Joined: 12 Mar 2007
|Posted: Fri Aug 24, 2007 2:05 pm Post subject:
|From another website about 12 months ago.
This recent Telegraph report is a good place to start (emphasis added):
In the midst of its campaign against Hizbollah and Hamas "terrorists", Israel has been accused by Britain of feting Jewish "terrorists" whose bomb attack killed 28 Britons 60 years ago today.
The accusation, which reopens the debate about the use of politically-inspired violence in the region, follows the unveiling of a plaque commemorating the attack on the King David hotel in Jerusalem on July 22, 1946, by the Irgun Jewish "resistance" to British mandate rule in Palestine. The 28 Britons were among 91 people killed.
This week, former Irgun fighters and current Right-wing politicians unveiled the plaque at the hotel, which read: "The hotel housed the Mandate Secretariat as well as the Army Headquarters. On July 22, 1946, Irgun fighters at the order of the Hebrew Resistance Movement planted explosives in the basement. Warning phone calls had been made urging the hotel's occupants to leave immediately. For reasons known only to the British, the hotel was not evacuated and after 25 minutes the bombs exploded, and to the Irgun's regret and dismay 91 persons were killed."
But Israel's celebration of its "freedom fighters" remains highly controversial at a time when it continues to pound Palestinian "terrorists".
Tzipi Livni, Israel's foreign minister, has found herself deeply embroiled in the debate - her father, Eitan, was Irgun's chief operations officer.
Simon Macdonald, the British ambassador to Israel, and consul general John Jenkins, wrote to the mayor of Jerusalem protesting at the plaque. "We don't think it's right for an act of terrorism to be commemorated," their letter read.
The embassy said: "There is no credible evidence that any warning reached the British authorities." The plaque has subsequently been amended, dropping the implication that Britain ignored any warnings.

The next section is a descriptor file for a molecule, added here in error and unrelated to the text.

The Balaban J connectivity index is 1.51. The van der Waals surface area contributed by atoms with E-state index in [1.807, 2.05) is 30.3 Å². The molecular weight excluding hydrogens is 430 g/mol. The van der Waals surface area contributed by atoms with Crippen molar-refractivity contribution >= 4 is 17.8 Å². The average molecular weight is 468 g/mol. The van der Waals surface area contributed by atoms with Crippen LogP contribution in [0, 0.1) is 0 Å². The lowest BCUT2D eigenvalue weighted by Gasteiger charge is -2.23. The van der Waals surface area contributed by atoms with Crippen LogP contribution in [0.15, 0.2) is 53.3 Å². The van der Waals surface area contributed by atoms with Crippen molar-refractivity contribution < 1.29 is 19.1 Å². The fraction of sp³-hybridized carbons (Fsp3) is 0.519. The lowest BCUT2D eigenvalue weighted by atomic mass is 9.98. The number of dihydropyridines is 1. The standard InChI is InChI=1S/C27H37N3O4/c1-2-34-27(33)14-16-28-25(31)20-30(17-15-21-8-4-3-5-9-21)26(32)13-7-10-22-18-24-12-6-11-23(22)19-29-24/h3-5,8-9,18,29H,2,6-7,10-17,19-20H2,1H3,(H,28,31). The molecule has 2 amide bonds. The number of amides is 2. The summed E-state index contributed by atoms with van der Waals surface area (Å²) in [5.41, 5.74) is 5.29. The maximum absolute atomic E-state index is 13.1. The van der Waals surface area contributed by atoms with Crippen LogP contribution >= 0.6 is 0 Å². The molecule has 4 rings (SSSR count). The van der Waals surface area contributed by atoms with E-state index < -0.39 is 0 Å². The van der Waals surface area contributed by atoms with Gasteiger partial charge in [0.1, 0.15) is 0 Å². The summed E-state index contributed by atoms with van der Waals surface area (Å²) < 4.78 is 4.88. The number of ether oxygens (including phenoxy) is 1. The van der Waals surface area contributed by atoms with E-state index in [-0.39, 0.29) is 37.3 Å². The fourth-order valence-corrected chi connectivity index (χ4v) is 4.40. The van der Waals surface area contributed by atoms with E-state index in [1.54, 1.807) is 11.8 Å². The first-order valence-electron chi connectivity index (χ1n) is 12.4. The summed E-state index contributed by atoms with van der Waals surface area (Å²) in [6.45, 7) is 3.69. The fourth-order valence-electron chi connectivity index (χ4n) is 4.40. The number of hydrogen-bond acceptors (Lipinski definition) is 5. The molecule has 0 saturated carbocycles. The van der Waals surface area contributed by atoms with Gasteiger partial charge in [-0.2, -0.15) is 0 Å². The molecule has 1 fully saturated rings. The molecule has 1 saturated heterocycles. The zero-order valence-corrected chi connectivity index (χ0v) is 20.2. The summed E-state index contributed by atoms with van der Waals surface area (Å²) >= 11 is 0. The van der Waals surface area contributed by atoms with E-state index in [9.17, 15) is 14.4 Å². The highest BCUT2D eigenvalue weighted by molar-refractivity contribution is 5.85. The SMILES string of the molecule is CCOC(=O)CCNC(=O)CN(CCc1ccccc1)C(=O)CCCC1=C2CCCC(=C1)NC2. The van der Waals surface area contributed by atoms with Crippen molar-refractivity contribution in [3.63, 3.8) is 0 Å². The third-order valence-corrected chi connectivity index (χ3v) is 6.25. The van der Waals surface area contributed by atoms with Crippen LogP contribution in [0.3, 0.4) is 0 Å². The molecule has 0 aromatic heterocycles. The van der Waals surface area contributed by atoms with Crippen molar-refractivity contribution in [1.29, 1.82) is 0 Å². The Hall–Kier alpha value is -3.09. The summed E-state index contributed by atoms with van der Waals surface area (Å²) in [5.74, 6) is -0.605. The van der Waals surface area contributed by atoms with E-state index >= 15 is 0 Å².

Interesting. Besides terrorist bombing of hotels, what else was the Irgun gang (and its off-shoot the Stern gang) about? Let us dig a little deeper into the history, shall we? Links and emphasis added:
The plain fact is that one wing of Zionism - the socalled "revisionist" wing - founded itself on the notion that the Palestinian people would have to be driven out of the land of both Palestine and Transjordan (today's state of Jordan) and that, if they weren't willing to go, they would have to be subjugated as a permanent minority within a Zionist state, or forced to leave by any means necessary.
Revisionism's founder, Vladimir Jabotinsky, laid down the basis of the argument in the 1920s. To clear Palestine of Arabs he wanted a Jewish army, and he founded a series of Zionist youth militias across Europe - groups which leftwing Zionists charged had more in common with farright militias than with the Zionist project. Jabotinsky made some efforts to discipline his more effusive followers (though he never expelled those such as Abba Achimeir, who suggested that Hitler's "renewal" of the German people was something Zionists could follow by example), but by the 1940s they had blossomed into the Irgun and the Lehi. These gangs terrorised Palestinians after World WarII, rolling bombs into Arab markets and massacring people in villages such as Deir Yassin.
The strategy was ethnic cleansing, pure and simple, and it worked - it turned nearly a million Palestinians into refugees. The Irgun hoped they would simply keep on going into wider Arabia. The Arab world, which was well aware of the strategy, has had other ideas:
Jabotinsky's follower, Menachem Begin, became prime minister in 1977 and accelerated phase two of the plan - land theft in the West Bank and the creation of Jewish settlements, to ensure that Palestinians became a powerless minority within expanded borders. Because this was an ongoing military campaign, Begin made a former general his minister of housing - Ariel Sharon.
Begin was a dedicated terrorist well into the 1950s. It has recently been revealed that he attempted to assassinate West Germany's chancellor Konrad Adenauer in 1952 over disagreement on how the German compensation for the Holocaust should be paid.
The proud tradition of terrorist PMs would continue. Yitzhak Shamir was also a member the Irgun, and after the split, of the Stern gang.
Let's see if this history does not also involve some other individuals we know (emphasis added):
Ehud Olmert was born in 1945 in a training camp for members of the militant Jewish underground known as the Irgun, and grew up in Binyamina, a small town north of Tel Aviv. The Olmerts were a family steeped in the politics of the right-wing revisionist Zionist movement of Ze'ev Jabotinsky, and they lived in the largely Irgun neighborhood of Nahalat Jabotinsky. His father, Mordechai, was one of the founders of the Irgun. When it was disbanded, he served as a member of the Knesset for Herut, the party named for the Hebrew word for "freedom," founded by Irgun leader, Menachem Begin.
Such is the "freedom" now unleashed on Lebanon. It has a face of its own: